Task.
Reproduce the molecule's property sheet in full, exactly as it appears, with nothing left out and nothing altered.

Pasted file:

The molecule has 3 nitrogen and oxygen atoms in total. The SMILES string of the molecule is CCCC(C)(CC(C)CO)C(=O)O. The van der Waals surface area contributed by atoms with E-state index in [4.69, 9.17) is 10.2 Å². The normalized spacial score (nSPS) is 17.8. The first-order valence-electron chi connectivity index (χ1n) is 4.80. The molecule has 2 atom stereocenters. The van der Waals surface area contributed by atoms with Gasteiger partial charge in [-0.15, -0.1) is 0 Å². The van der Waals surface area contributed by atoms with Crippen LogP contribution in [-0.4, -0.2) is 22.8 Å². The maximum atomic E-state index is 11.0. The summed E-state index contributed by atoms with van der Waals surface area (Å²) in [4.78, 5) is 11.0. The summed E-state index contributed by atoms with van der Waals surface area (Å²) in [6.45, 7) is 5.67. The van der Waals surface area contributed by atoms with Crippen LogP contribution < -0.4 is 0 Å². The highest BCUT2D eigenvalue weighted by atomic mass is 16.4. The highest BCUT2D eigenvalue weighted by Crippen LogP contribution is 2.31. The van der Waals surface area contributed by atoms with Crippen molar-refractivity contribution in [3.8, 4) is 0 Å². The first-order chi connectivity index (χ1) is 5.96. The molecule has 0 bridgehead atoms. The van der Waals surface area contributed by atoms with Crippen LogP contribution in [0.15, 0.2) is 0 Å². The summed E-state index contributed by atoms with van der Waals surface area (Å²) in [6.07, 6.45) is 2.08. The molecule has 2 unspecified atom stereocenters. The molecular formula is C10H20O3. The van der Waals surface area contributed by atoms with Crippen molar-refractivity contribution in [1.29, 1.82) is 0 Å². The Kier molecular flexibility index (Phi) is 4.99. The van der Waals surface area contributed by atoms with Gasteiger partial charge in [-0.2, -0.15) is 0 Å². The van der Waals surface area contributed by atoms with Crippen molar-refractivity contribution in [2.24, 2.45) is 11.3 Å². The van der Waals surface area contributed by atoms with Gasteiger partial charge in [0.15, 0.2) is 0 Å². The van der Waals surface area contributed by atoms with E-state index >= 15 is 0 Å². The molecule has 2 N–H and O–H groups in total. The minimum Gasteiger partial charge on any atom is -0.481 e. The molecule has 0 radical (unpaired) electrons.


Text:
The molecule has 3 nitrogen and oxygen atoms in total. The SMILES string of the molecule is CCCC(C)(CC(C)CO)C(=O)O. The van der Waals surface area contributed by atoms with E-state index in [4.69, 9.17) is 10.2 Å². The normalized spacial score (nSPS) is 17.8. The first-order valence-electron chi connectivity index (χ1n) is 4.80. The molecule has 2 atom stereocenters. The van der Waals surface area contributed by atoms with Gasteiger partial charge in [-0.15, -0.1) is 0 Å². The van der Waals surface area contributed by atoms with Crippen LogP contribution in [-0.4, -0.2) is 22.8 Å². The maximum atomic E-state index is 11.0. The summed E-state index contributed by atoms with van der Waals surface area (Å²) in [4.78, 5) is 11.0. The summed E-state index contributed by atoms with van der Waals surface area (Å²) in [6.45, 7) is 5.67. The van der Waals surface area contributed by atoms with Crippen LogP contribution < -0.4 is 0 Å². The highest BCUT2D eigenvalue weighted by atomic mass is 16.4. The highest BCUT2D eigenvalue weighted by Crippen LogP contribution is 2.31. The van der Waals surface area contributed by atoms with Crippen molar-refractivity contribution in [3.8, 4) is 0 Å². The first-order chi connectivity index (χ1) is 5.96. The molecule has 0 bridgehead atoms. The van der Waals surface area contributed by atoms with Crippen LogP contribution in [0.15, 0.2) is 0 Å². The summed E-state index contributed by atoms with van der Waals surface area (Å²) in [6.07, 6.45) is 2.08. The molecule has 2 unspecified atom stereocenters. The molecular formula is C10H20O3. The van der Waals surface area contributed by atoms with Crippen molar-refractivity contribution in [1.29, 1.82) is 0 Å². The Kier molecular flexibility index (Phi) is 4.99. The van der Waals surface area contributed by atoms with Gasteiger partial charge in [-0.2, -0.15) is 0 Å². The van der Waals surface area contributed by atoms with Crippen molar-refractivity contribution in [2.24, 2.45) is 11.3 Å². The van der Waals surface area contributed by atoms with Gasteiger partial charge in [0.15, 0.2) is 0 Å². The van der Waals surface area contributed by atoms with E-state index >= 15 is 0 Å². The molecule has 2 N–H and O–H groups in total. The minimum Gasteiger partial charge on any atom is -0.481 e. The molecule has 0 radical (unpaired) electrons.